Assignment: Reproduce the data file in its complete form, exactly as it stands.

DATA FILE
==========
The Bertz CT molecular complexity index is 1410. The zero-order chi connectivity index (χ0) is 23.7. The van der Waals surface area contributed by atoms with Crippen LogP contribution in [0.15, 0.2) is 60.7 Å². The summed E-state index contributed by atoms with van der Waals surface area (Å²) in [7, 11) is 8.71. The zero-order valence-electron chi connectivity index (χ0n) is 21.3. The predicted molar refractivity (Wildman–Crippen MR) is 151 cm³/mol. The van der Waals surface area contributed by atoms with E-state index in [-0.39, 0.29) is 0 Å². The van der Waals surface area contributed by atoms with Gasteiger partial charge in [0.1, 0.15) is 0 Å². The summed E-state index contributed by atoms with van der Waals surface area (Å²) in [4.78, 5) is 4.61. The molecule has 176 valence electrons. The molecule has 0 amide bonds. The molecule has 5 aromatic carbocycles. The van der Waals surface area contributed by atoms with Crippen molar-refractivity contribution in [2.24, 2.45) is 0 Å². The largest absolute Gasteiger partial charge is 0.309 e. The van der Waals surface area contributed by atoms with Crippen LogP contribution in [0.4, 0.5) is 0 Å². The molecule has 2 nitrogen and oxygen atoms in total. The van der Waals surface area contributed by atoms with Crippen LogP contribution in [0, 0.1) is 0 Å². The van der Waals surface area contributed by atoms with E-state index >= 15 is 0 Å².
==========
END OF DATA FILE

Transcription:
The Bertz CT molecular complexity index is 1410. The zero-order chi connectivity index (χ0) is 23.7. The van der Waals surface area contributed by atoms with Crippen LogP contribution in [0.15, 0.2) is 60.7 Å². The summed E-state index contributed by atoms with van der Waals surface area (Å²) in [7, 11) is 8.71. The zero-order valence-electron chi connectivity index (χ0n) is 21.3. The predicted molar refractivity (Wildman–Crippen MR) is 151 cm³/mol. The van der Waals surface area contributed by atoms with E-state index in [-0.39, 0.29) is 0 Å². The van der Waals surface area contributed by atoms with Gasteiger partial charge in [0.1, 0.15) is 0 Å². The summed E-state index contributed by atoms with van der Waals surface area (Å²) in [4.78, 5) is 4.61. The molecule has 176 valence electrons. The molecule has 0 amide bonds. The molecule has 5 aromatic carbocycles. The van der Waals surface area contributed by atoms with Crippen molar-refractivity contribution in [2.24, 2.45) is 0 Å². The largest absolute Gasteiger partial charge is 0.309 e. The van der Waals surface area contributed by atoms with Crippen LogP contribution in [0.4, 0.5) is 0 Å². The molecule has 2 nitrogen and oxygen atoms in total. The van der Waals surface area contributed by atoms with Crippen LogP contribution in [0, 0.1) is 0 Å². The van der Waals surface area contributed by atoms with E-state index >= 15 is 0 Å².